Excerpt from Wanneta, the Sioux
The Indians set out, as we have said, on their ponies for the agency buildings, five miles distant from their village. They did not in this short ride Observe any Order of movement, such as they would carry into effect if going to battle. Each man took care of himself, and in the race for their meal and beef the chief was no better than the common warrior. The agency buildings in the year 1875 consisted of a small, two-story frame house where the agent lived, three small houses where the assistants lived, a long, low building wherein was the store and the distributing office, a large warehouse where were kept the bulk of the stores, and a little log fort which could be used in case of attack by the Sioux. There was a large enclosure of some four or five acres close at hand, known as the corral. In this enclosure was driven, the morning of ration-day, enough cattle to supply the entire tribe. The government, which fur nished all this, had contracts with large firms south of the Black Hills for the supply of these cattle. They were brought by train within about a hundred miles of the agency and then driven overland. All the supplies had to be brought overland this hundred miles also.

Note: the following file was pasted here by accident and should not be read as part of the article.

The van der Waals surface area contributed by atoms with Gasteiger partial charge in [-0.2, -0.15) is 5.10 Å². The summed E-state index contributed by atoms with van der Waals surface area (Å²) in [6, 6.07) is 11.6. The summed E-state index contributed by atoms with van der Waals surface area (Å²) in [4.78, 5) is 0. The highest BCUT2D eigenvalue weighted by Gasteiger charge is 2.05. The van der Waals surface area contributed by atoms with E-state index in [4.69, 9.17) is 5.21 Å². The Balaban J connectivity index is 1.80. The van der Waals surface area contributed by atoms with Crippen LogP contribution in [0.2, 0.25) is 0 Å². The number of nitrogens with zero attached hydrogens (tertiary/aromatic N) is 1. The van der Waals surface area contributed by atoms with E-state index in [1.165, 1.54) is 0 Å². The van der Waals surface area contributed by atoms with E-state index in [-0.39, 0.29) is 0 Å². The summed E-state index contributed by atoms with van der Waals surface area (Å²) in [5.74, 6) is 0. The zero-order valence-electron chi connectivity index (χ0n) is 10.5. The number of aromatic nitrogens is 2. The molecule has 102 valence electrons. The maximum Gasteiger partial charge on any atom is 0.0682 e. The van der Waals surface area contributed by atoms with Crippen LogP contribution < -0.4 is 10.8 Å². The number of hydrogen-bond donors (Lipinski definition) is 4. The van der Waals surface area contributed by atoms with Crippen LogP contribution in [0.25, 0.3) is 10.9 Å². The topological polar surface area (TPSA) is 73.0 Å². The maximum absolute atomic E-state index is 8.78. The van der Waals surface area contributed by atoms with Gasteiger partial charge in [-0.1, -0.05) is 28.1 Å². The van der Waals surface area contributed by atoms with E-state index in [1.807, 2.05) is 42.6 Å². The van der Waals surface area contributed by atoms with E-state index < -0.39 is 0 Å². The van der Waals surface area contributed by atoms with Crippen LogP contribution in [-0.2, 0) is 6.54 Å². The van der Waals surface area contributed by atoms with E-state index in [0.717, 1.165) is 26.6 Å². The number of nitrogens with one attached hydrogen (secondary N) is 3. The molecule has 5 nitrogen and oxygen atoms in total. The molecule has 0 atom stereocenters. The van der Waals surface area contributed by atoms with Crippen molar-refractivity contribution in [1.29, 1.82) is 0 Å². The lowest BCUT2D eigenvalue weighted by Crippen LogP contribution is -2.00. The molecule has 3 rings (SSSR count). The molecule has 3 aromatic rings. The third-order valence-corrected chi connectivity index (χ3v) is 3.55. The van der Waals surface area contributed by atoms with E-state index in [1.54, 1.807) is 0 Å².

When the horde of Indian horsemen came in sight of the agency buildings they scattered out over an extent of several acres, and approached in their usual manner with loud ki-yis and much Haunting of blankets, feathers, and streamers. It was a very clear day, and the sight presented by these Sioux - who, by the way.
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